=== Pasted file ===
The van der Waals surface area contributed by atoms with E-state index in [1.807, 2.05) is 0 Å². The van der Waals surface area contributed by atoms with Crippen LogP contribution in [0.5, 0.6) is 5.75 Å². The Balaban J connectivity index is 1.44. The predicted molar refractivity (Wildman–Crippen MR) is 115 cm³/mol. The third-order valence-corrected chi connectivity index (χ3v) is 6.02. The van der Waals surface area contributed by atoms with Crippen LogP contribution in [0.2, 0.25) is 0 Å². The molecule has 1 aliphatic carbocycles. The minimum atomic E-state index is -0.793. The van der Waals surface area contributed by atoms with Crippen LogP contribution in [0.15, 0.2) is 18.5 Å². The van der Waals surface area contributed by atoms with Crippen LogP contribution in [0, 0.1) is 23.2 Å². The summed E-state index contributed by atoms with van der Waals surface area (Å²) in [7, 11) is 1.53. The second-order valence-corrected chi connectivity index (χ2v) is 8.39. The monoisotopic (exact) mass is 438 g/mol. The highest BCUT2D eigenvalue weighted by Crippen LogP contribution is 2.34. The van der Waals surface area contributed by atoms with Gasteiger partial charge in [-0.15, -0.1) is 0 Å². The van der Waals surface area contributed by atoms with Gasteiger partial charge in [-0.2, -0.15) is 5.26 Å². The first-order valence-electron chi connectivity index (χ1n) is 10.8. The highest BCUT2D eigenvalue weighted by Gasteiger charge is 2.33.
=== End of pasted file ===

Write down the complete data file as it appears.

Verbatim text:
The van der Waals surface area contributed by atoms with E-state index in [1.807, 2.05) is 0 Å². The van der Waals surface area contributed by atoms with Crippen LogP contribution in [0.5, 0.6) is 5.75 Å². The Balaban J connectivity index is 1.44. The predicted molar refractivity (Wildman–Crippen MR) is 115 cm³/mol. The third-order valence-corrected chi connectivity index (χ3v) is 6.02. The van der Waals surface area contributed by atoms with Crippen LogP contribution in [0.2, 0.25) is 0 Å². The molecule has 1 aliphatic carbocycles. The minimum atomic E-state index is -0.793. The van der Waals surface area contributed by atoms with Crippen LogP contribution in [0.15, 0.2) is 18.5 Å². The van der Waals surface area contributed by atoms with Crippen LogP contribution in [0, 0.1) is 23.2 Å². The summed E-state index contributed by atoms with van der Waals surface area (Å²) in [7, 11) is 1.53. The second-order valence-corrected chi connectivity index (χ2v) is 8.39. The monoisotopic (exact) mass is 438 g/mol. The highest BCUT2D eigenvalue weighted by Crippen LogP contribution is 2.34. The van der Waals surface area contributed by atoms with Gasteiger partial charge in [-0.15, -0.1) is 0 Å². The van der Waals surface area contributed by atoms with Gasteiger partial charge in [-0.2, -0.15) is 5.26 Å². The first-order valence-electron chi connectivity index (χ1n) is 10.8. The highest BCUT2D eigenvalue weighted by Gasteiger charge is 2.33.